“But I still cannot help but wonder what is so important that we must fly in this weather. That it could not wait a couple of days.”
“I’m sure it has something to do with national defense.”
“Must be damn important,” said the copilot.
The plane droned on through the night and, after a snack of coffee and sandwiches, the lieutenant spelled his superior at the controls.
Then the drone of the engines changed.
Not a large change but to the experienced ears of the pilot it was enough to cause him to notice. He scanned the instrument panel.
“RPMs on both engines are down,” he said. “Take a look out your window.”
Both men glanced at their motors, which seemed to be functioning perfectly in the winter air.
“Wing looks okay as well,” said the copilot.
“I’m switching on carb heat,” the major said. He flipped a switch on the panel and continued to watch the tachometers.
“RPMs still dropping a little, sir,” the copilot said.
The pilot pushed the throttle forward, but there was no response in the RPMs. A glance at the altimeter revealed they had dropped five hundred feet.
“We may have some carburetor icing,” he said. “Need to get lower.”
“But sir,” the copilot said, voice quivering, “the Altai are just ahead. We have to get over them.”
“I don’t think we can make it, Lieutenant. If we keep icing up, this plane won’t fly at all. I think we should turn around.”
By this time, the engines were definitely turning at much lower RPMs and the Lisunov was losing altitude at a rapid rate. The pilot began a slow bank to the southwest. Suddenly the stall warning alarm began beeping. He pushed the nose down for more airspeed. Added more throttle.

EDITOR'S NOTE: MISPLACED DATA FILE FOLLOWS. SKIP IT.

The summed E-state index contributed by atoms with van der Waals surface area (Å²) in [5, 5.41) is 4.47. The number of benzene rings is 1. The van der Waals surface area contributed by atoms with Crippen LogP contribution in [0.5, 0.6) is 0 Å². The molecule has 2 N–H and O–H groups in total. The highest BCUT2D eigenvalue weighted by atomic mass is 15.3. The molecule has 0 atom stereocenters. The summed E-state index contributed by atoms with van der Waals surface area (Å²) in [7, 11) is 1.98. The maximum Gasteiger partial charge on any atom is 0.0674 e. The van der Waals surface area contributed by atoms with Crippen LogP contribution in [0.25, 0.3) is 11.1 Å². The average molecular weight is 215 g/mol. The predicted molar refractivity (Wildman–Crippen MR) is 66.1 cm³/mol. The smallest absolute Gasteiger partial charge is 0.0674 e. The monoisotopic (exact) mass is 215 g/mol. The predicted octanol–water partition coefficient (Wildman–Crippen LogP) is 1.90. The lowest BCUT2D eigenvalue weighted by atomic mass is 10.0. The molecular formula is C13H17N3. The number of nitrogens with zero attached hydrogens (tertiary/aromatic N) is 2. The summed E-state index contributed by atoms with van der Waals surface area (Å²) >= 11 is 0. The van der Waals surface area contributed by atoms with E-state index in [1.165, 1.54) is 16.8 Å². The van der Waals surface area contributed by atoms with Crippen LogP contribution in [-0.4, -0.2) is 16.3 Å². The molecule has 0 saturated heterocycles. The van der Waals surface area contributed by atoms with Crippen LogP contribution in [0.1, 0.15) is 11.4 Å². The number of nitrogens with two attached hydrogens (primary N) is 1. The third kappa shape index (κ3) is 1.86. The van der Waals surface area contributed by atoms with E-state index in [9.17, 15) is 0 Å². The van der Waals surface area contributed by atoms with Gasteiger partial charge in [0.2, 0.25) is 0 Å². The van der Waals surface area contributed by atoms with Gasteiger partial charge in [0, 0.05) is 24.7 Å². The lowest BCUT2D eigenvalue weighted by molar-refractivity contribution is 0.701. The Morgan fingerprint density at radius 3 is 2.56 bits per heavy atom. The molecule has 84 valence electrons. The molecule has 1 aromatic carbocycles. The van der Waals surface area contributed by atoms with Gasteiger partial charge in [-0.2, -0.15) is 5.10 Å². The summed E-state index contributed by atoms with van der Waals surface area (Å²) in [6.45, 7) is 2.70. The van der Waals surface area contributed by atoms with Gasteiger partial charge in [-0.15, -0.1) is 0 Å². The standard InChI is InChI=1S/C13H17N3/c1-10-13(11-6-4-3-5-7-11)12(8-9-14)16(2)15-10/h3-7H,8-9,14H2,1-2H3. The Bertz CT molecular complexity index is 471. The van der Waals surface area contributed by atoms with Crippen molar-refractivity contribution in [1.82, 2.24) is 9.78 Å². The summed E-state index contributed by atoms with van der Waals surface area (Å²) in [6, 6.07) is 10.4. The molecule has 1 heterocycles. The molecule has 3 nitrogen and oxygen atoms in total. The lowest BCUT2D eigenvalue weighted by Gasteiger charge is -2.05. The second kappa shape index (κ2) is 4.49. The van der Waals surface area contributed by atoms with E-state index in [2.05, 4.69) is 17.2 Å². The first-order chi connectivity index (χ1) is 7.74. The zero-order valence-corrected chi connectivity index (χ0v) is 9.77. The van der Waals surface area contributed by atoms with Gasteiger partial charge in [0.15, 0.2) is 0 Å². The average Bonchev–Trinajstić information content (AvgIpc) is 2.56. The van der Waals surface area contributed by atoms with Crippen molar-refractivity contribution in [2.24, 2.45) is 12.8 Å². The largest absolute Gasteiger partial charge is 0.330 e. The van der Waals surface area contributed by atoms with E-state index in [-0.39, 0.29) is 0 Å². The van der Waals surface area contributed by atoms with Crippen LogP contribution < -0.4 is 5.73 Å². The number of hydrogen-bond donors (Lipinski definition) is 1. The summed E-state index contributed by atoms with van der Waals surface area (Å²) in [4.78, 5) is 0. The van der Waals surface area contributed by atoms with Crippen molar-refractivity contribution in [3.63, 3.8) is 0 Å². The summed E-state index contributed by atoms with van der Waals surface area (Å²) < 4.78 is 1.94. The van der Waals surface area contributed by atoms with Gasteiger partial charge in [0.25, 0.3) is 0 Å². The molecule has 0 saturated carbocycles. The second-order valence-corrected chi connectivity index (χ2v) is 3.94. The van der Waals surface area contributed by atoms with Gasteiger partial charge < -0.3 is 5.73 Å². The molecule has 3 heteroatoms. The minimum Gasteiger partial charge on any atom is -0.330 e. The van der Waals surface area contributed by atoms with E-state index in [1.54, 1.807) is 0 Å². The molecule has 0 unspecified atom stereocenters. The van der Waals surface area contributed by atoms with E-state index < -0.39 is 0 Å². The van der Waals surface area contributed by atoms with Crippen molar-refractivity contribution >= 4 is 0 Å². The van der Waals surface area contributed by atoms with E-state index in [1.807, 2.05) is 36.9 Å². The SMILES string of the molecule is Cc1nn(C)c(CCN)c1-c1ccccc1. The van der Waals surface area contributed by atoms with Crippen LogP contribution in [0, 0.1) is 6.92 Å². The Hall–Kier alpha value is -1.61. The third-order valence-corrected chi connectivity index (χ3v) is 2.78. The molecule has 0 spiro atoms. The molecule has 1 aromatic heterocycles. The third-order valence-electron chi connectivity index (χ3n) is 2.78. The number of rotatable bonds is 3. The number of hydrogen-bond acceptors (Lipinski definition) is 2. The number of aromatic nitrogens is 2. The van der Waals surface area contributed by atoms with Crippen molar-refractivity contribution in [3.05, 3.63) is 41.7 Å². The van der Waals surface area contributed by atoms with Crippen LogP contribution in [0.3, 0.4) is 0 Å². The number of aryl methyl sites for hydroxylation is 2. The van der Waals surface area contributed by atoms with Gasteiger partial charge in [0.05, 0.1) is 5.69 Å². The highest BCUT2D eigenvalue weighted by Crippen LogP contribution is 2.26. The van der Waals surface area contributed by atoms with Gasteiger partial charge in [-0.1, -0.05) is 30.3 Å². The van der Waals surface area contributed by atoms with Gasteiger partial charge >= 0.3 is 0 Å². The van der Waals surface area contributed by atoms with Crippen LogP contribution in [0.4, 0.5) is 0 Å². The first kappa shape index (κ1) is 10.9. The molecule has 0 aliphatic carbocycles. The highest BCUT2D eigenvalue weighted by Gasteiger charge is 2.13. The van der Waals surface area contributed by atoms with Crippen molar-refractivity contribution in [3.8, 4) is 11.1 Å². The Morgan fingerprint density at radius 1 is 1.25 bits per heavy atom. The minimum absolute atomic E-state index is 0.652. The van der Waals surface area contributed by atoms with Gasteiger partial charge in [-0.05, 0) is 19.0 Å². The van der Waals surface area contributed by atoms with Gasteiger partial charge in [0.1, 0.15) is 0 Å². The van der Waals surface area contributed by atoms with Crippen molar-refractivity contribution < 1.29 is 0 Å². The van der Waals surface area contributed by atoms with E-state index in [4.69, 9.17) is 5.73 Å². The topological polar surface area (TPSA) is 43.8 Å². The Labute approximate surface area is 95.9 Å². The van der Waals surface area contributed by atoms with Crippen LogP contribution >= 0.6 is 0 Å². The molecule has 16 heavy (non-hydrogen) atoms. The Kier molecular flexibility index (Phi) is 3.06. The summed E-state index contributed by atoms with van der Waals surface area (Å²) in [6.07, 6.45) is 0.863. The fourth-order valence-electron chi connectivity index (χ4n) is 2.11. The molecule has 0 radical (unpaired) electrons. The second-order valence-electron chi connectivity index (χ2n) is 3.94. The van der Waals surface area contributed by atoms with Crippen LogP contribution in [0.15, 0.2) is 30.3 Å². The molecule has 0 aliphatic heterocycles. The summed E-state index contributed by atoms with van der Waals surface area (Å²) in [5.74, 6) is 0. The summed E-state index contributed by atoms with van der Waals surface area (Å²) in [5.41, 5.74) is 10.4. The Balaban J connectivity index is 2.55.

But there was no additional power.
The wings shuddered violently as the airfoil was interrupted and the plane quit flying.
“I’m flipping on the landing lights,” said the pilot over the engine noise. Maybe we can find a place to glide this thing down.”
Passing through the cloudbank created a zero visibility situation. The major shot a glance at the instruments. They were in a sharp bank and nose-down attitude.
“Pull up!” shouted the copilot.
The pilot fought the yoke in a vain attempt to right the aircraft and get it flying again.
It was no use.
The physics of carburetor ice, combined with the dynamics of drag and lift, produced a tragedy that frigid winter night. The Lisunov Li-2 never made it out of Mongolia. When the plane crashed somewhere in the Altai Mountains, its secret cargo was buried with it.
The Kremlin wisely never attempted to locate it.
Mongolia, Present Day:
Even the crisp mountain air could not temper the blood boiling in Harry Olson’s veins. His patience dissipated, Harry let his ire spew forth like mad hornets. Standing before him was Li Chao and Harry pointed a dirty finger at a map overlaid with dark lines forming squares, each identified by a number.
“How many times, Li, do I have to repeat myself? You have to do the digging systematically and not skip over a section. You know that.”
Harry, affectionately known as Harry O–after the 1970s television program of the same name–to most members of the expedition, was finding it difficult to keep his temper in check.
Li Chao was the expedition’s guide and foreman of the Mongolian workers who were spread out over the lower side of the mountain. Short in stature by Mongolian standards, he had large dark eyes and hair that hung straight over his ears. He shifted his weight and stared at the map as Harry continue his tirade.
“Understand, Li?” Harry waited for the man’s nod before finishing. “So please, let’s try to do better. I need your help in this. All right, let’s get back to work.”
Dismissed, Li turned and strolled back to the group of workers bent over their tools. Harry folded the map and made his way to the expedition’s command tent, dug a bottle of water out of a box, and collapsed into a canvas chair. His breathing slowly returned to normal, the air hunger brought on by the elevation and his momentary outburst at Li Chao.